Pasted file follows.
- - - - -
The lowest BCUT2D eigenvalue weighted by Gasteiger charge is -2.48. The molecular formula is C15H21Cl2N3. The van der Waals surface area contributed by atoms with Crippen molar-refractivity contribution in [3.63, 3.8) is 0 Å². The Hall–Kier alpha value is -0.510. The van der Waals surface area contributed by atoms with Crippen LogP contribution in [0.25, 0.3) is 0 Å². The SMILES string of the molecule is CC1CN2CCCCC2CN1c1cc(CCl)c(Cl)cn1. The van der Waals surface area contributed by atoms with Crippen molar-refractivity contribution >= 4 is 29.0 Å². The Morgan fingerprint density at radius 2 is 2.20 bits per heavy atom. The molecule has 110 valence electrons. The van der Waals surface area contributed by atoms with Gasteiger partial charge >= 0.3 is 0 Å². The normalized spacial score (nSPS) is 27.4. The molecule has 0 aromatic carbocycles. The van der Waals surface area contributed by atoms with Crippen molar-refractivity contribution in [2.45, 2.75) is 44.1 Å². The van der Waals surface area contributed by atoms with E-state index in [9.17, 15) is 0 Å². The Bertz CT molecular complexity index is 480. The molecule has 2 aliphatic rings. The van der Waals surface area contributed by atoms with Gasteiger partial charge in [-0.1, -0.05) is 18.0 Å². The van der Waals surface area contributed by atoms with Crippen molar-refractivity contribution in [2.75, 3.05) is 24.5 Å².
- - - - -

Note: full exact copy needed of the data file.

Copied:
The lowest BCUT2D eigenvalue weighted by Gasteiger charge is -2.48. The molecular formula is C15H21Cl2N3. The van der Waals surface area contributed by atoms with Crippen molar-refractivity contribution in [3.63, 3.8) is 0 Å². The Hall–Kier alpha value is -0.510. The van der Waals surface area contributed by atoms with Crippen LogP contribution in [0.25, 0.3) is 0 Å². The SMILES string of the molecule is CC1CN2CCCCC2CN1c1cc(CCl)c(Cl)cn1. The van der Waals surface area contributed by atoms with Crippen molar-refractivity contribution >= 4 is 29.0 Å². The Morgan fingerprint density at radius 2 is 2.20 bits per heavy atom. The molecule has 110 valence electrons. The van der Waals surface area contributed by atoms with Gasteiger partial charge >= 0.3 is 0 Å². The normalized spacial score (nSPS) is 27.4. The molecule has 0 aromatic carbocycles. The van der Waals surface area contributed by atoms with Crippen molar-refractivity contribution in [2.45, 2.75) is 44.1 Å². The van der Waals surface area contributed by atoms with E-state index in [9.17, 15) is 0 Å². The Bertz CT molecular complexity index is 480. The molecule has 2 aliphatic rings. The van der Waals surface area contributed by atoms with Gasteiger partial charge in [-0.1, -0.05) is 18.0 Å². The van der Waals surface area contributed by atoms with Crippen molar-refractivity contribution in [2.75, 3.05) is 24.5 Å².